One of the legends attributes the appearance of the Celtic cross to St.Patrick, who preached the Gospel among the Celtic tribes somewhere between 387-493. He is said to have turned a pagan symbol, which Celts held in high regards, into a Christian symbol, somehow representing the union of old and new ways, thus converting the Celts to Christianity.

The Celtic cross was used as a Christian symbol to represent the union of Heaven and Earth. In the opinion of German Virt, the Celtic cross represents a kind of ancient calendar. The circle symbolizes the time (day, year), and the cross symbolizes the space (the universe), the four corners of the world (North, West, East, South).The center circle is the divinity that is outside space and time.

The crosses which were found are made of stone. Stones are also considered a symbol of eternal life. The beauty of these high crosses lies in the multitude of scenes engraved on them that show important biblical scenes or traditional Celtic design patterns. The crosses that survived to these days in Ireland and the United Kingdom are known as high crosses.


standing at 3.60 metres,the Cross of Durrow is one of the high crosses. it was found in the middle of the 6th century is famous because here was written in the 7th century an illuminated manuscript known as the Book of Durrow. it shows scenes such as David with his harp, David and the lion, the raised Christ flanked by two angels hovering above St Peter and St Paul, Christ with sceptre and cross -staff, associated with the last judgement, the arrest of Christ and also the central panel is a beautiful celtic interlace.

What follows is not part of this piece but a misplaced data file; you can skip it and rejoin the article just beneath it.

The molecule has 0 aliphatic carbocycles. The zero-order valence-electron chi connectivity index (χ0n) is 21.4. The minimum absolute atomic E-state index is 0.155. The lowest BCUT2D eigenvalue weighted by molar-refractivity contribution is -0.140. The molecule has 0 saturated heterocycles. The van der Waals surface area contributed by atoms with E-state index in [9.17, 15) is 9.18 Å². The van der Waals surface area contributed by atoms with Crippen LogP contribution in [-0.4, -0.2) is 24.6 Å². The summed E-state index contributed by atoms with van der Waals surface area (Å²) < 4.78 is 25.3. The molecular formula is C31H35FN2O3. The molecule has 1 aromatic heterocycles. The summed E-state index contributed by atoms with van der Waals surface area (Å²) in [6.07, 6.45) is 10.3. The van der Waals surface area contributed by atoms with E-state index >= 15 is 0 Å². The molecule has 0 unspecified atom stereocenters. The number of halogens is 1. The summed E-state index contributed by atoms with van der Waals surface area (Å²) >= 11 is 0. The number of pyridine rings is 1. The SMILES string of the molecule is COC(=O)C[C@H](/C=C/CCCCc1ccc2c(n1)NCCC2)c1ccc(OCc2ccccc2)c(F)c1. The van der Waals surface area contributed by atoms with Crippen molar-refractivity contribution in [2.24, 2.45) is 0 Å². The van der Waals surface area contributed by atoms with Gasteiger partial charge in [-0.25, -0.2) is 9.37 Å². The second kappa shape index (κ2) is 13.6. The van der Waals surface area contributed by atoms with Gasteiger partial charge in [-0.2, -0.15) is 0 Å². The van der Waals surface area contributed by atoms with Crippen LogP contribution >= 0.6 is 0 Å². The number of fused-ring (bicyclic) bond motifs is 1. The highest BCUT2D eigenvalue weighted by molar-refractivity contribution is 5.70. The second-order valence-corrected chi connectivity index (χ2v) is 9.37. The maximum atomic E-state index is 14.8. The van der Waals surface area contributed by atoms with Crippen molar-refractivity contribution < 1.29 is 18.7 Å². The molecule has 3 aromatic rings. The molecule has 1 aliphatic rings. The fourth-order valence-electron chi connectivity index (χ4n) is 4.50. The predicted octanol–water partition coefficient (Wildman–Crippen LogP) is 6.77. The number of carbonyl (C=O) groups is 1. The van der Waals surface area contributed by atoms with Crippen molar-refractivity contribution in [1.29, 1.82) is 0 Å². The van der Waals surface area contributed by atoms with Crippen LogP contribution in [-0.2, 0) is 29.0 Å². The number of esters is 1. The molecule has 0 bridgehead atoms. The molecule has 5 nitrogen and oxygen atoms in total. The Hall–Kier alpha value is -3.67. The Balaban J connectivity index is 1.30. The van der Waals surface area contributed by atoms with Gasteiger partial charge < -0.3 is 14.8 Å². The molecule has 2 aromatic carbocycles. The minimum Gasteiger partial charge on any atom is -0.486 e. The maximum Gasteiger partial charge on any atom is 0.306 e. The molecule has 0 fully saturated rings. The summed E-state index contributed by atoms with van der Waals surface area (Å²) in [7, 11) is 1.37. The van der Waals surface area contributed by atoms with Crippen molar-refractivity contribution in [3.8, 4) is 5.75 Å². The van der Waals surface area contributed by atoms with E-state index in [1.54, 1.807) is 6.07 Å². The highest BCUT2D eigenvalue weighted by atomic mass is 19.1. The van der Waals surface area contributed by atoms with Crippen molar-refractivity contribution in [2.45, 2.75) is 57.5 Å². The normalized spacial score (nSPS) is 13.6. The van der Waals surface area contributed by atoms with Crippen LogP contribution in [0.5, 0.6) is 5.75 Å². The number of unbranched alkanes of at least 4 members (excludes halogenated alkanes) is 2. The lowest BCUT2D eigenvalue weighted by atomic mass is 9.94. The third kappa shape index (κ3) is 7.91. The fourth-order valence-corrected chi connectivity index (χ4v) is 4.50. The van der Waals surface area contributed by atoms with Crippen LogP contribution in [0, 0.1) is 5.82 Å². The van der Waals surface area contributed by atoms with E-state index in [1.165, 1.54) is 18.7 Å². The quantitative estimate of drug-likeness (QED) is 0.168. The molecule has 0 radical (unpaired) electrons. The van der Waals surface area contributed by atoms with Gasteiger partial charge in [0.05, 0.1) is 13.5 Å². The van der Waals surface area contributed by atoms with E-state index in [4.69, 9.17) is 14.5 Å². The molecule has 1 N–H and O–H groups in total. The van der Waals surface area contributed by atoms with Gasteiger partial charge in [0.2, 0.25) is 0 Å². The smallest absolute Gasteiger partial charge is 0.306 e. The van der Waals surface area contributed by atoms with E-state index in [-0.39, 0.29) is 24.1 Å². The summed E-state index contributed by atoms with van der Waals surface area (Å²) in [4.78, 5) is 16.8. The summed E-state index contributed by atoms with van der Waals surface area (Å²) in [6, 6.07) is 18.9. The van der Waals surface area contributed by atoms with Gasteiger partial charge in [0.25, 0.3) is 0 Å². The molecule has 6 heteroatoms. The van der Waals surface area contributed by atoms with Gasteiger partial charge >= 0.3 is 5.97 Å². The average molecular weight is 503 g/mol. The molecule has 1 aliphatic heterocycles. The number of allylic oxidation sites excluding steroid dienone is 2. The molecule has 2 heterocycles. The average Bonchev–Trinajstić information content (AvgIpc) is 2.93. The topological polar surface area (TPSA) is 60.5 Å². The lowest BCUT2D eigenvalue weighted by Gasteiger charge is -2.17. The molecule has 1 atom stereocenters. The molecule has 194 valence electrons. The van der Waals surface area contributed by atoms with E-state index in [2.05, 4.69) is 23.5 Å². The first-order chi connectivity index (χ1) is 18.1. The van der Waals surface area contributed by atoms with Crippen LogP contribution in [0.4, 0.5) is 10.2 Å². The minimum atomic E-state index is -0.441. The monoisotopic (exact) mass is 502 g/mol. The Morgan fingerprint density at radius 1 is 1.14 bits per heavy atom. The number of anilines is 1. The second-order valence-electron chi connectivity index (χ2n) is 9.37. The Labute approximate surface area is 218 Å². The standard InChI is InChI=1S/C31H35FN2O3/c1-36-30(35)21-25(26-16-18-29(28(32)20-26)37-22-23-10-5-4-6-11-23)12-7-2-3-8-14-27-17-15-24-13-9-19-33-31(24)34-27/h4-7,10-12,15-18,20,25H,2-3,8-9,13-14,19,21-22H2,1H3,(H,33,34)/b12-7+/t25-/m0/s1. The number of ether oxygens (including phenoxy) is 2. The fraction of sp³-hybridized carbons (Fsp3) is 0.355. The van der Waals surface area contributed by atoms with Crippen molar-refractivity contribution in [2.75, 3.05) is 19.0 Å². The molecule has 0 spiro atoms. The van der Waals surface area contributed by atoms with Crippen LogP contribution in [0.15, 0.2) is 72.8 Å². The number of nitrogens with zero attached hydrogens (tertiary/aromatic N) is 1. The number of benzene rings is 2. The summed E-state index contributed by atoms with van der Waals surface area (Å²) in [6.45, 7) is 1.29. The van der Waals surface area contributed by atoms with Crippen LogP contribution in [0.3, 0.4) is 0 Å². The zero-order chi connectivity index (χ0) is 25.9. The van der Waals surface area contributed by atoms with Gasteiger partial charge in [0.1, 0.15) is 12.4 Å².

Is made of sandstone and date to around the 10th century it gets its name from an inscription at the base of the west face, saying it was erected by Muiredach. The cross is around 5.2 metres high. The theme of the cross is Christ the King, Lord of the Earth. Also we have details showing Christ being mocked by roman soldiers, Adam and Eve in the garden, Cain slaying Abel, or scenes from the Old Testament and scenes from the New Testament. The Inscription at the base of the west side is a prayer for Muiredach who had the cross erected.


the third highest cross in Ireland and the tallest in Northern Ireland It was found in the 10th century Is a sandstone cross stands to a height of 5.6 metres The West Face pictured right bears many biblical scenes. 1. Adoration of Magi. 2. Wedding at Canna. 3. Loaves and Fishes. 4. Christ enters Jerusalem 5. Mocking or Arrest of Christ The West Head bears a crucifixion scene.

The Celts were a realistic people whos rural theology was formed in a very natural context. Tertullian from Cartagina, in one of his writings in 210 AD, referred to the British areas as inaccessible to the Romans, but subjected to Christ, which discloses the existence of early Christianity independent of Rome. Also, Taliesin, a Gaelic poet of Strathclyde, said that "Jesus has been from the beginning our teacher and we have never lost his teaching .

The way back to the origins of Christianity in the British Isles passes, as the Celtic knot does, somewhere beyond beginnings or the ends into a continuous state, overflowing with the presence of God, which manifests itself in different ways at different times.